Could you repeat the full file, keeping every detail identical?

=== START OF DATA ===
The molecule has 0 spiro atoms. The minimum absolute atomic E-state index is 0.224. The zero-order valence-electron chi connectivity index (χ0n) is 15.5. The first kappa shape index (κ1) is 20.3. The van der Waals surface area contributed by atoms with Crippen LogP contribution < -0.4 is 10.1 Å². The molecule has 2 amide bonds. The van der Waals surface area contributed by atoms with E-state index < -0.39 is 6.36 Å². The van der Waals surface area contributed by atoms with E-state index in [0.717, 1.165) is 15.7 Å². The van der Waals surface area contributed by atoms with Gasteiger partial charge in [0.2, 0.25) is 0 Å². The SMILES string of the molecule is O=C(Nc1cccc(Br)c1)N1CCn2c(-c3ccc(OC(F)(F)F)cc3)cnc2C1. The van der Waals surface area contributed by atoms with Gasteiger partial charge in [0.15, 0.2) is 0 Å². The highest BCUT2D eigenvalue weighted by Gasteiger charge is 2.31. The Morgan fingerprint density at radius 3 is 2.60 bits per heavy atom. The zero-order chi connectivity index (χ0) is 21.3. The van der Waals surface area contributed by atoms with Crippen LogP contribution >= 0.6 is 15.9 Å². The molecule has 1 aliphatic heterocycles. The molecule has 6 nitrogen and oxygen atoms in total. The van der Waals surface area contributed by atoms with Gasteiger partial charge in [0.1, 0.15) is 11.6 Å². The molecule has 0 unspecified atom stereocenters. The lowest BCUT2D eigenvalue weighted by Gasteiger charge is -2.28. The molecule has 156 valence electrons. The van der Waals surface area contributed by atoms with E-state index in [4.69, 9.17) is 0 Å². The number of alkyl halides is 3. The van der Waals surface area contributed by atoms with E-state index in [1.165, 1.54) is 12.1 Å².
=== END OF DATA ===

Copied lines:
The molecule has 0 spiro atoms. The minimum absolute atomic E-state index is 0.224. The zero-order valence-electron chi connectivity index (χ0n) is 15.5. The first kappa shape index (κ1) is 20.3. The van der Waals surface area contributed by atoms with Crippen LogP contribution < -0.4 is 10.1 Å². The molecule has 2 amide bonds. The van der Waals surface area contributed by atoms with E-state index < -0.39 is 6.36 Å². The van der Waals surface area contributed by atoms with E-state index in [0.717, 1.165) is 15.7 Å². The van der Waals surface area contributed by atoms with Gasteiger partial charge in [0.2, 0.25) is 0 Å². The SMILES string of the molecule is O=C(Nc1cccc(Br)c1)N1CCn2c(-c3ccc(OC(F)(F)F)cc3)cnc2C1. The van der Waals surface area contributed by atoms with Gasteiger partial charge in [0.15, 0.2) is 0 Å². The highest BCUT2D eigenvalue weighted by Gasteiger charge is 2.31. The Morgan fingerprint density at radius 3 is 2.60 bits per heavy atom. The zero-order chi connectivity index (χ0) is 21.3. The van der Waals surface area contributed by atoms with Crippen LogP contribution >= 0.6 is 15.9 Å². The molecule has 1 aliphatic heterocycles. The molecule has 6 nitrogen and oxygen atoms in total. The van der Waals surface area contributed by atoms with Gasteiger partial charge in [0.1, 0.15) is 11.6 Å². The molecule has 0 unspecified atom stereocenters. The lowest BCUT2D eigenvalue weighted by Gasteiger charge is -2.28. The molecule has 156 valence electrons. The van der Waals surface area contributed by atoms with E-state index in [4.69, 9.17) is 0 Å². The number of alkyl halides is 3. The van der Waals surface area contributed by atoms with E-state index in [1.165, 1.54) is 12.1 Å².